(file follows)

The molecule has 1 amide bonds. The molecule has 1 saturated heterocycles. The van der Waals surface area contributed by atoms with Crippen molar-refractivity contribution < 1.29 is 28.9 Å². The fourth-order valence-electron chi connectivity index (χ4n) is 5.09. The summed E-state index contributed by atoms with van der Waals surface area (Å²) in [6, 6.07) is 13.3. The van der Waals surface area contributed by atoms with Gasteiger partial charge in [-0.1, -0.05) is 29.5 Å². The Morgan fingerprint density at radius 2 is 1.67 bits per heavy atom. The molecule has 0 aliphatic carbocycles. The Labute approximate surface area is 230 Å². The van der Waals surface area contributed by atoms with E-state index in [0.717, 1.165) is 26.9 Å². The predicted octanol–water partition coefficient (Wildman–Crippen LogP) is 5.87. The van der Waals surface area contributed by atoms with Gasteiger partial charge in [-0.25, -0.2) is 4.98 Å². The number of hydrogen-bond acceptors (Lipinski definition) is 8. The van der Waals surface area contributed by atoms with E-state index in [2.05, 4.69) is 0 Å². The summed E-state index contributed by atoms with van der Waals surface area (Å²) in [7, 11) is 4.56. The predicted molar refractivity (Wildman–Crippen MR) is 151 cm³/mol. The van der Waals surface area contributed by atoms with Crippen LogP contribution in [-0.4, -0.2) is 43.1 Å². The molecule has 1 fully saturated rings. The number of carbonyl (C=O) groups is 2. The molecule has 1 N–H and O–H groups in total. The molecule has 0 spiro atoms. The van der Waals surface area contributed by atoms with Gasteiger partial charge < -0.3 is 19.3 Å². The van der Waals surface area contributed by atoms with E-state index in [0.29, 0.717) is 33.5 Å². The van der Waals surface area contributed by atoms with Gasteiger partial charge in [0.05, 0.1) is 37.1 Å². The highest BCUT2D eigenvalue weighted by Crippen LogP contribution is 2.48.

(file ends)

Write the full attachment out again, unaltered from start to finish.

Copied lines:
The molecule has 1 amide bonds. The molecule has 1 saturated heterocycles. The van der Waals surface area contributed by atoms with Crippen molar-refractivity contribution < 1.29 is 28.9 Å². The fourth-order valence-electron chi connectivity index (χ4n) is 5.09. The summed E-state index contributed by atoms with van der Waals surface area (Å²) in [6, 6.07) is 13.3. The van der Waals surface area contributed by atoms with Gasteiger partial charge in [-0.1, -0.05) is 29.5 Å². The Morgan fingerprint density at radius 2 is 1.67 bits per heavy atom. The molecule has 0 aliphatic carbocycles. The Labute approximate surface area is 230 Å². The van der Waals surface area contributed by atoms with E-state index in [0.717, 1.165) is 26.9 Å². The predicted octanol–water partition coefficient (Wildman–Crippen LogP) is 5.87. The van der Waals surface area contributed by atoms with Gasteiger partial charge in [-0.25, -0.2) is 4.98 Å². The number of hydrogen-bond acceptors (Lipinski definition) is 8. The van der Waals surface area contributed by atoms with E-state index in [2.05, 4.69) is 0 Å². The summed E-state index contributed by atoms with van der Waals surface area (Å²) in [7, 11) is 4.56. The predicted molar refractivity (Wildman–Crippen MR) is 151 cm³/mol. The van der Waals surface area contributed by atoms with Crippen LogP contribution in [-0.4, -0.2) is 43.1 Å². The molecule has 1 fully saturated rings. The number of carbonyl (C=O) groups is 2. The molecule has 1 N–H and O–H groups in total. The molecule has 0 spiro atoms. The van der Waals surface area contributed by atoms with Gasteiger partial charge < -0.3 is 19.3 Å². The van der Waals surface area contributed by atoms with E-state index in [0.29, 0.717) is 33.5 Å². The van der Waals surface area contributed by atoms with Gasteiger partial charge in [0.05, 0.1) is 37.1 Å². The highest BCUT2D eigenvalue weighted by Crippen LogP contribution is 2.48.